On another occasion, troops were skirmishing their way down bridge street using large fireworks called thunder flashes and blank cartridges. We followed them and soon noted that unless they held the thunder flashes for a few seconds after striking them, there was time to pick them up and throw them back — and then run like hell. These devices were quite powerful and mishandled could probably have removed fingers.
Hemingford Meadow was interlaced with a network of trenches, supplemented by ‘A’ frames constructed of steel railway lines – all designed to prevent gliders landing.
As part of the outer defences for the RAF station at Wyton a searchlight emplacement was set just above the intersection of Pig Lane and St Audrey Lane. One night as Aunt Sarah clutched her attaché case, a low flying German aircraft let fly a burst of machinegun fire and extinguish the searchlight. I note that houses now stand on the searchlight site in Myrtle Way.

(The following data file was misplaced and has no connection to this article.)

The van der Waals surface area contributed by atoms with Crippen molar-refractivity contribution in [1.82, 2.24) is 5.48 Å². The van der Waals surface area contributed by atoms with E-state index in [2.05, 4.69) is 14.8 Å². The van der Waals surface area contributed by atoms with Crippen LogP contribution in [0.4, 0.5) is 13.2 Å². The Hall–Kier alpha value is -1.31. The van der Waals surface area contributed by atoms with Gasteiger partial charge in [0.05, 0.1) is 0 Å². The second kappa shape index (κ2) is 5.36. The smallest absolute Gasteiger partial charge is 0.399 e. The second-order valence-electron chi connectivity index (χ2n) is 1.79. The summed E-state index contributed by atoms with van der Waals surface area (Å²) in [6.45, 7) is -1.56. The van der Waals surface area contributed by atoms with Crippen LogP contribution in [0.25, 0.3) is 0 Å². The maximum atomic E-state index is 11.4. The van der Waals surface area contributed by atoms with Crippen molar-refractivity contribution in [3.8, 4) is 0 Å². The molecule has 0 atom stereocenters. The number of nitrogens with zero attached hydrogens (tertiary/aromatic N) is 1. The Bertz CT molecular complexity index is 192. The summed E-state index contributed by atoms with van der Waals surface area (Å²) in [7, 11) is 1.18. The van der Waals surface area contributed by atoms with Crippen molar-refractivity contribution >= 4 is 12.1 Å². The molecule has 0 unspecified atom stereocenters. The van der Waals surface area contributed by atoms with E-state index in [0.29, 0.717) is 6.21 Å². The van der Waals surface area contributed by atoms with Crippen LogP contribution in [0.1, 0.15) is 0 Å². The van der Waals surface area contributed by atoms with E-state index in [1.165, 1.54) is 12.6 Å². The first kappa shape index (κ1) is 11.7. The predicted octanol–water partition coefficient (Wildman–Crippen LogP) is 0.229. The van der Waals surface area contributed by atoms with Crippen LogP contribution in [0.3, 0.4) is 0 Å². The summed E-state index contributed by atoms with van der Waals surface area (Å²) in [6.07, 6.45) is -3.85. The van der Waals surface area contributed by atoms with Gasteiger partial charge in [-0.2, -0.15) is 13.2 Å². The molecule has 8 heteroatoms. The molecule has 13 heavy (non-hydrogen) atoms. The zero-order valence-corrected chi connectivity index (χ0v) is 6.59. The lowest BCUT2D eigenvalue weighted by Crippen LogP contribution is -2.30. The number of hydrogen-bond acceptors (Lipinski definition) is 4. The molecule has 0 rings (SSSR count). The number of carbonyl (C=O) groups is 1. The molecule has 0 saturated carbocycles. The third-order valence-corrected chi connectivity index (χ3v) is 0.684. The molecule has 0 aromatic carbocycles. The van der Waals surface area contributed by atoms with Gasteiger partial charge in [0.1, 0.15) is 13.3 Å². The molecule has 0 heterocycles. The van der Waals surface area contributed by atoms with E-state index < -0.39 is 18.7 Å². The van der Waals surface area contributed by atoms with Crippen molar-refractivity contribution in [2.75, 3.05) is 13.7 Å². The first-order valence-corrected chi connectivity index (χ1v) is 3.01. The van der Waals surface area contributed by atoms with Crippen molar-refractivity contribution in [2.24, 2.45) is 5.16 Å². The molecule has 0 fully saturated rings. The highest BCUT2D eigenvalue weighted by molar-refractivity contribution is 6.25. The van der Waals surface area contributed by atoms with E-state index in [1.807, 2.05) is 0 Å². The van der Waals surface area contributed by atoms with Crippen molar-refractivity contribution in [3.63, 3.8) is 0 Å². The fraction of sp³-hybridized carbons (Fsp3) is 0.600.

I, and my buddies, became adept at identifying the various types of allied aircraft by the sound of their engines, but it was the German bombers that were the easiest to recognise. With the exception of the fighters which seldom reached as far north as St Ives, almost all the German bombers were twins and I believe that unlike allied aircraft, their engines were unsynchronised, which gave rise to a smooth rising and falling note. On the night of 14 November 1940 waves of German aircraft passed over East Anglia and although we did not know it at the time, were heading for a devastating raid on Coventry. We heard nothing of the actual raid, but the sound of the bombers, which seemed on go on all night, kept us from our beds.